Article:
Business Data Commuincations, Sixth Edition incorporates a rich set of animations to reinforce the learning experience and to increase the motivation of students. Animations provide a powerful tool for understanding the complex mechanisms of network protocols. A total of 12 animations are used to illustrate protocol behavior. At the relevant point in the book, an icon indicates that a relevant animation is available online for student use. The animations can be used in two ways. In a passive mode, the student can click more or less randomly on the next step at each point in the animation and watch as the given concept or principle is illustrated. The active mode can be used for two types of assignments. First, the student can be given a specific set of steps to invoke and watch the animation, then asked to analyze and comment on the results. Second, the student can be given a specific end point and required to devise a sequence of steps that achieve the desired result. The instructor's supplement includes a set of assignments for each of the animations, plus suggested solutions so that instructors can assess the student's work.
This brief guide serves to introduce the animations and give you some feel for their operation and use in the classroom. There is a useful background article written by the developers.
The animations are located at http://williamstallings.com/BDC/Animations.html. You can also reach them by going to the book's Web site at http://williamstallings.com/BDC/BDC6e.html and then clicking on the Animations link.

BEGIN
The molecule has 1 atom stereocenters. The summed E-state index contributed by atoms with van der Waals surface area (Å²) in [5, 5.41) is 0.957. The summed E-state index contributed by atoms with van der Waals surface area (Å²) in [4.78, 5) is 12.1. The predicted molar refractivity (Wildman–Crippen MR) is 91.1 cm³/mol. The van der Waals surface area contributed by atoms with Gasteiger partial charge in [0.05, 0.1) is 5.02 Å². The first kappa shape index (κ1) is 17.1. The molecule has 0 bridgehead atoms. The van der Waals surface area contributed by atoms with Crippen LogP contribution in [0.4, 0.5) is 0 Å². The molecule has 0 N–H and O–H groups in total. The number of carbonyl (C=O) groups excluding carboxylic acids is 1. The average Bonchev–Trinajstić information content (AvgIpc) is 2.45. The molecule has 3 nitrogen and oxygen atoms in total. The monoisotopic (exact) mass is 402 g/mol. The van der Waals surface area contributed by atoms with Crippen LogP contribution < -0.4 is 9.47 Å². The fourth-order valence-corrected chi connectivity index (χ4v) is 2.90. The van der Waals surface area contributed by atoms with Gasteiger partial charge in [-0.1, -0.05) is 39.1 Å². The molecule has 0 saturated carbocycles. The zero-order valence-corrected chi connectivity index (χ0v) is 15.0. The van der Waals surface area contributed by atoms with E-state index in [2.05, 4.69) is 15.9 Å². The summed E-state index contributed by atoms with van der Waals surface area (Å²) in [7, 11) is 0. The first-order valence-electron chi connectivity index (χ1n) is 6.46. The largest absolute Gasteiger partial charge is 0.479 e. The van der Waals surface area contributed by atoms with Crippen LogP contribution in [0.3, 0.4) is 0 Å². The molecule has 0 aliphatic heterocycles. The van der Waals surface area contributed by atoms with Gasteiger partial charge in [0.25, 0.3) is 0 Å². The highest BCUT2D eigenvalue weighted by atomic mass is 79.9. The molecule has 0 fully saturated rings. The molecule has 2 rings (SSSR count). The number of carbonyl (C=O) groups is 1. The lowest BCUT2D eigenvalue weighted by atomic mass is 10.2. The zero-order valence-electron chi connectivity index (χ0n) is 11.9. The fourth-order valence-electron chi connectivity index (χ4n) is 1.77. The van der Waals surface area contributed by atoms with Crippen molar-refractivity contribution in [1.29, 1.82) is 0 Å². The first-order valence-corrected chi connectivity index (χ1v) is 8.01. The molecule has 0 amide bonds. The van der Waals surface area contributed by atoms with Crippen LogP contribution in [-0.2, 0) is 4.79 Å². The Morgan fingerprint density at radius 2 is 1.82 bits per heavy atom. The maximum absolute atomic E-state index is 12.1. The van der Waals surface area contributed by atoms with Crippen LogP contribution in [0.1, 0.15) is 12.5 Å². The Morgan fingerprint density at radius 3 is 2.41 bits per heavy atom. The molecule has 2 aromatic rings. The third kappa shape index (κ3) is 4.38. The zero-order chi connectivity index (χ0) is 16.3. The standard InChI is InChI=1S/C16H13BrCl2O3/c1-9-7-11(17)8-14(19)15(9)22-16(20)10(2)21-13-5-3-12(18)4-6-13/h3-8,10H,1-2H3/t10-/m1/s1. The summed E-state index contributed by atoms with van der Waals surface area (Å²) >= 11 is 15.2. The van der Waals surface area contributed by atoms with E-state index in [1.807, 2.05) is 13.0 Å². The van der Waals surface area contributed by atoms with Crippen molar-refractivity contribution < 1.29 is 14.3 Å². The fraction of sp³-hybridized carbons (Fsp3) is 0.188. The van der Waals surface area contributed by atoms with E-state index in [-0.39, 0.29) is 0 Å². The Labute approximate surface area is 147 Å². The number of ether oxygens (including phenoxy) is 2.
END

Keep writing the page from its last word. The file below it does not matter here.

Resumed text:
Let's look at a simple example. The Alternating Bit Protocol (ABP), also known as stop-and-wait, is a well-known data link control protocol. From the Animations Web site, under Chapter 17, click on the Alternating Bit Protocol Simulator link, or click on the link from here.
One mode of operation is to click the Run button. This will perform an automatic simulation of the protocol using a predefined sequence of events. One possible assignment is to ask the student to run the simulation for a given time, then halt the simulation and provide a running commentary explaining the action of the protocol.
Another mode of operation is to actively enter actions step by step. This is done by selecting from among the alternative possible actions in the window at the lower-right hand corner of the animation. At startup there is only one possibility: Sender: Send DATA(0). This indicates that a packet is sent with a sequence number bit set to 0. Click on this selection. The result is illustrated in the upper part of the diagram. The window now offers two selections, one of which causes successful delivery and one of which causes a lost packet. A student assignment involves specifying a sequence of actions that the student is to enter and then answer questions about the sequence. For example, certain sequences involve a connection request but no connection response, even though a connection is set up. The student is asked to explain why. Another type of assignment is to describe a desired result and ask the student to generate a sequence that produces that result.
ABP is a relatively simple protocol, so the assignments are relatively simple. More elaborate assignments are possible for more complex protocols, such as TCP. The projects manual includes a number of assignments for each protocol, and a separate solutions guide.